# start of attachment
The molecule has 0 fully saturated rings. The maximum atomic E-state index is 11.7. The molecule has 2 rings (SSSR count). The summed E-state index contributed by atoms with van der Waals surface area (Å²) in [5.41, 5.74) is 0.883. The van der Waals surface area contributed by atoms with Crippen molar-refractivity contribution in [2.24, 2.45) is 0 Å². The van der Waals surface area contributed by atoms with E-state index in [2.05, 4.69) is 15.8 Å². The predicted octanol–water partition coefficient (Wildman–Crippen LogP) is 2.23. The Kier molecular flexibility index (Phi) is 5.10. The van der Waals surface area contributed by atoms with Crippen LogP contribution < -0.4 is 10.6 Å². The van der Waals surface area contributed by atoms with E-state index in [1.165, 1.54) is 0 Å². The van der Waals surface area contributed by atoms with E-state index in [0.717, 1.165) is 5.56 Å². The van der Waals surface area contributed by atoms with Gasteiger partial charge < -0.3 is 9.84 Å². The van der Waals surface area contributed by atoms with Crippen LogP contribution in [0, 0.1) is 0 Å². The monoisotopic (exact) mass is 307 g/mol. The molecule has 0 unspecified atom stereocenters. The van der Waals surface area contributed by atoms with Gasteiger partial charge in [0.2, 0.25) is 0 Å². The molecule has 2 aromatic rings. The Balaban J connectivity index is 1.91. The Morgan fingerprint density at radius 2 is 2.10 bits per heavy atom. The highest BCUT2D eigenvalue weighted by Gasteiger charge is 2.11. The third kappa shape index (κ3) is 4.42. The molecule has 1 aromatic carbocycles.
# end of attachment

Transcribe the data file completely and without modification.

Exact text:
The molecule has 0 fully saturated rings. The maximum atomic E-state index is 11.7. The molecule has 2 rings (SSSR count). The summed E-state index contributed by atoms with van der Waals surface area (Å²) in [5.41, 5.74) is 0.883. The van der Waals surface area contributed by atoms with Crippen molar-refractivity contribution in [2.24, 2.45) is 0 Å². The van der Waals surface area contributed by atoms with E-state index in [2.05, 4.69) is 15.8 Å². The predicted octanol–water partition coefficient (Wildman–Crippen LogP) is 2.23. The Kier molecular flexibility index (Phi) is 5.10. The van der Waals surface area contributed by atoms with Crippen LogP contribution < -0.4 is 10.6 Å². The van der Waals surface area contributed by atoms with E-state index in [1.165, 1.54) is 0 Å². The van der Waals surface area contributed by atoms with E-state index in [0.717, 1.165) is 5.56 Å². The van der Waals surface area contributed by atoms with Gasteiger partial charge < -0.3 is 9.84 Å². The van der Waals surface area contributed by atoms with Crippen LogP contribution in [0, 0.1) is 0 Å². The monoisotopic (exact) mass is 307 g/mol. The molecule has 0 unspecified atom stereocenters. The van der Waals surface area contributed by atoms with Gasteiger partial charge in [0.2, 0.25) is 0 Å². The molecule has 2 aromatic rings. The Balaban J connectivity index is 1.91. The Morgan fingerprint density at radius 2 is 2.10 bits per heavy atom. The highest BCUT2D eigenvalue weighted by Gasteiger charge is 2.11. The third kappa shape index (κ3) is 4.42. The molecule has 1 aromatic carbocycles.